Myanmar's future looks bleak after military coup and arrest of Aung San Suu Kyi – Angus Robertson

Myanmar’s ten-year experiment with democracy has come to an end with the country’s generals taking power (again) in a coup.
Aung San Suu Kyi, seen here in February last year, has been arrested following a military coup in Myanmar (Picture: Thet Aung/AFP via Getty Images)Aung San Suu Kyi, seen here in February last year, has been arrested following a military coup in Myanmar (Picture: Thet Aung/AFP via Getty Images)
Aung San Suu Kyi, seen here in February last year, has been arrested following a military coup in Myanmar (Picture: Thet Aung/AFP via Getty Images)

Military-backed candidates lost badly in recent elections to the popular civilian leader Aung San Suu Kyi who has been arrested together with other members of her victorious governing National League for Democracy. Phone lines and mobile internet coverage have been cut and national television is off the air.

The timing of the coup comes only days before the first session of the Myanmar parliament since the elections in which the NLD secured 70 per cent support.

Read More
Boris Johnson condemns Myanmar military coup
Hide Ad
Hide Ad

The only person actually authorised to approve a state of emergency is Suu Kyi’s ally President Win Myint who has also been arrested. The military say they will govern for the next year.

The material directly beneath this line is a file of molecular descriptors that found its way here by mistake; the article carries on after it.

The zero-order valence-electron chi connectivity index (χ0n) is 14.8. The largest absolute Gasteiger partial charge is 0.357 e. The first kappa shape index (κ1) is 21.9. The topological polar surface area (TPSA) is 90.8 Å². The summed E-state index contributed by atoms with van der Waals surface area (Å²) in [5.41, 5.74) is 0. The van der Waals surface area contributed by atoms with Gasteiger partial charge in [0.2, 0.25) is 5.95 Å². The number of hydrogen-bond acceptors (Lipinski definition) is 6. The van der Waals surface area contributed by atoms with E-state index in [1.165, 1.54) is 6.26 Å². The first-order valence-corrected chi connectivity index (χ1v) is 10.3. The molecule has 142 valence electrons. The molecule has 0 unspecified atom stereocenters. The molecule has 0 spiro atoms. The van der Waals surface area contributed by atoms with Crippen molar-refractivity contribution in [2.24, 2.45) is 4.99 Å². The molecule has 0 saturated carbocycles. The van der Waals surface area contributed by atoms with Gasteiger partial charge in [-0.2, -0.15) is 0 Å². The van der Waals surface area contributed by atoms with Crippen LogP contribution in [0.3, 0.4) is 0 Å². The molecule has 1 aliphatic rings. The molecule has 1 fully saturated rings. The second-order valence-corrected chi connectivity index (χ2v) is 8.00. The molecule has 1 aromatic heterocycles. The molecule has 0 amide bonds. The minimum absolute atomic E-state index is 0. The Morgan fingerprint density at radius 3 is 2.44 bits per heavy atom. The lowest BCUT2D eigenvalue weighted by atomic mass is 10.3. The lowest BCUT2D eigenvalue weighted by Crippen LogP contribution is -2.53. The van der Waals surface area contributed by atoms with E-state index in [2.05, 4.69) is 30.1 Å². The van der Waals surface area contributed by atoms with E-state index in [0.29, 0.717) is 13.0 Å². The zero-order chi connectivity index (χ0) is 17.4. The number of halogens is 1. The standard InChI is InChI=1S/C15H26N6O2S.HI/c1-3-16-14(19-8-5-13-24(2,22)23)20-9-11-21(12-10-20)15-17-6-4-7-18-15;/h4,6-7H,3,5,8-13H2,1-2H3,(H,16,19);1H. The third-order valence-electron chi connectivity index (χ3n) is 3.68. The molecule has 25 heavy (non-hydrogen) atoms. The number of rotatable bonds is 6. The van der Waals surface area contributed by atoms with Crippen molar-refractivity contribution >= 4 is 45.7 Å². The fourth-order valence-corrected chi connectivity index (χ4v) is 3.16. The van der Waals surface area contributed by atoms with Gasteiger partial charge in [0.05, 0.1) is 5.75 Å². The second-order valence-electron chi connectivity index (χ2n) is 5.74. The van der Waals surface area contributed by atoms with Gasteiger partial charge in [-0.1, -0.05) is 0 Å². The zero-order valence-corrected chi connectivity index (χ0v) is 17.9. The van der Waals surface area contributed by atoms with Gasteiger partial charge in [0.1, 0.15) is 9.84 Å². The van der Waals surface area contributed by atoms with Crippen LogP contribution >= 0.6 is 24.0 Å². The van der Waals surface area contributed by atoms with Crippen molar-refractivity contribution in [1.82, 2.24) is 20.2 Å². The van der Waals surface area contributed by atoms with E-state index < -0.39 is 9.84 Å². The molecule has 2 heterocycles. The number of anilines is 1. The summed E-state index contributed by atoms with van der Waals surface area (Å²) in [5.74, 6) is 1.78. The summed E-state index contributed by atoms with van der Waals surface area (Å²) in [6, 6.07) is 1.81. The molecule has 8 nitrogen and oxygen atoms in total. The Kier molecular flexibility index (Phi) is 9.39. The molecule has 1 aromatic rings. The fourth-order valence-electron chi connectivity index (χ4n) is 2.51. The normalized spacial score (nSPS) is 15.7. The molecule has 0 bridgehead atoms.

Aung San Suu Kyi was once feted as the great hope for restored democracy, but has seen her international reputation tarnished as she proved unwilling or unable to condemn the genocidal campaign against the country’s Muslim Rohingya minority by the military.

The country faces charges of genocide at the International Court of Justice, while it is also being investigated for crimes against humanity by the International Criminal Court.

At home Suu Kyi remains hugely popular amongst the Buddhist majority and the public are being urged to protest against the coup.

Hide Ad
Hide Ad

Reaction around the world has been swift in condemning the military takeover.

The future for Myanmar looks bleak, just as it does for the hundreds of thousands of Rohingya who were driven from their homes by the military.

A message from the Editor:

Thank you for reading this article. We're more reliant on your support than ever as the shift in consumer habits brought about by coronavirus impacts our advertisers.

If you haven't already, please consider supporting our trusted, fact-checked journalism by taking out a digital subscription.